Cinema Dispatch: Cruella

Cruella and all the images you see in this review are owned by Walt Disney Studios Motion Pictures

Directed by Craig Gillespie

Now I’m sure that 101 Dalmatians is a classic and that Cruella is a great villain in it, but the fact is that it’s been so long since I’ve seen it that I just don’t have any attachment or fondness for it.  What I DO have attachment and fondness for however is Maleficent which was a brilliant deconstruction of the fairy tale mythos and made an otherwise one note villain into a complex character with depth and pathos.  It’s clear that this is the template that Disney is using for this reimagining of Cruella De Vil with a sprinkling of Joker throw in for good measure, and frankly that’s what got me interested in this movie more than whatever connection it has to the Disney classic.  Does it manage to be another outside the box interpretation of the Disney formula, or are they scraping the bottom of the barrel trying to find anything else that people want to see again?  Let’s find out!!

There once was a girl named Estella Miller who had really awesome black and white hair and she knew that one day she would become a world famous fashion designer!  That or a professional MMA fighter because every day in school she was getting in fights with the boys and telling teachers off for being fools which eventually forced her beleaguered mother (Emily Beecham) to take her out of the countryside and to the town of London where she may find her place.  Along the way however, her mother makes a stop at an old friend’s house, and… well this IS a Disney movie, so it’s not long before things spiral out of control there and Estella is left an orphan through rather ludicrous means.  Without anywhere else to go, she heads to London and meets up with two street punks who take her in and as they survive the means streets of London by pick-pocketing for their bread; and this is BEFORE Thatcher’s Britain!   As is wont to happen, Estelle does grow up into a bright young woman (Emma Stone) who gets a job working for the biggest fashion designer in the city simply known as The Baroness (Emma Thompson) and for reasons that I shan’t spoil here, Estelle gets VERY cross with The Baroness and decides to assume an alter ego as the Fashionista Cruella who will take London by storm at the expense of her current employer!  With the help of her two ruffian friends Jasper and Horace (Joel Fry and Paul Walter Hauser), will she become the fashion icon that she always dreamed of with getting back at The Baroness as a fun bonus?  Is this Estelle just lashing out at the unfairness of the world around her, or perhaps is Estelle the mask that Cruella has been forced to wear this whole time?   Perhaps there’s a little Cruella in all of us; just yearning to tell the collective bosses of the world where to shove it!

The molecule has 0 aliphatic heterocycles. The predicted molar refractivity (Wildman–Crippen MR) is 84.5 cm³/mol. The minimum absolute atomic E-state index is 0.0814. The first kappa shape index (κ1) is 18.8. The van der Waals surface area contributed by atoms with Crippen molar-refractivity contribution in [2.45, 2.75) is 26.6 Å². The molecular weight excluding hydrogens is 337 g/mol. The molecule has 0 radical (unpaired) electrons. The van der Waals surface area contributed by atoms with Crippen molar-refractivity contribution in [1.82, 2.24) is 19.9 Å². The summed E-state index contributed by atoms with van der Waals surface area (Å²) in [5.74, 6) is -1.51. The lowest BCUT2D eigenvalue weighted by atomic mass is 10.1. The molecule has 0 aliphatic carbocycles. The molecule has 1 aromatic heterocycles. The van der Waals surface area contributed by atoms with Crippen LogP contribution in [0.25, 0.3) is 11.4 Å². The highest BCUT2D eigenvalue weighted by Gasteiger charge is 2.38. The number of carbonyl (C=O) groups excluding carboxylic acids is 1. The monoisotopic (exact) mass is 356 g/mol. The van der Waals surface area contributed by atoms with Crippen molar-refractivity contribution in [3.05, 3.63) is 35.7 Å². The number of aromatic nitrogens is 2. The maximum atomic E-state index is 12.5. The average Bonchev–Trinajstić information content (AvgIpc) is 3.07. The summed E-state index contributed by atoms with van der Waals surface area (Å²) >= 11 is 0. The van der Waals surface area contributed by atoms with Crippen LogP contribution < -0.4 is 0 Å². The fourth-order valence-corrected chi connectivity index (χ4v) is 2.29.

“Today was a good day! Not GREAT, but you know, I think we accomplished a lot and we’ll do even better tomorrow!” “Ma’am, this is a Wendy’s.” “Yes. It most certainly is…”

I like this movie so much that I’m frustrated that I didn’t like it even more which is probably a quote they won’t be putting on the poster any time soon but I assure you is still rather high praise for the movie!  There are some brilliant ideas and some genuine dark humor throughout that makes it feel like it could very well escape the shadow of the film it’s connected to… but it just couldn’t help itself from pulling back at certain points and constantly reminding us that this is based on another movie that you can watch on Disney Plus.  It’s a shame because the stylish cinematography, the solid acting, and especially the rather dark places they take this movie do allow it to stand on its own and certainly put it head and shoulders above most other Disney remakes.  Heck, it’s certainly better than The Joker which is the other film it’s taking inspiration from and perhaps something that REALLY went all out could have run into the problems that that film suffered from, but there’s no denying that the DISNEY CORPORATION looms large over this reinterpretation of the character and that the film’s greatness only exacerbates its predictable flaws.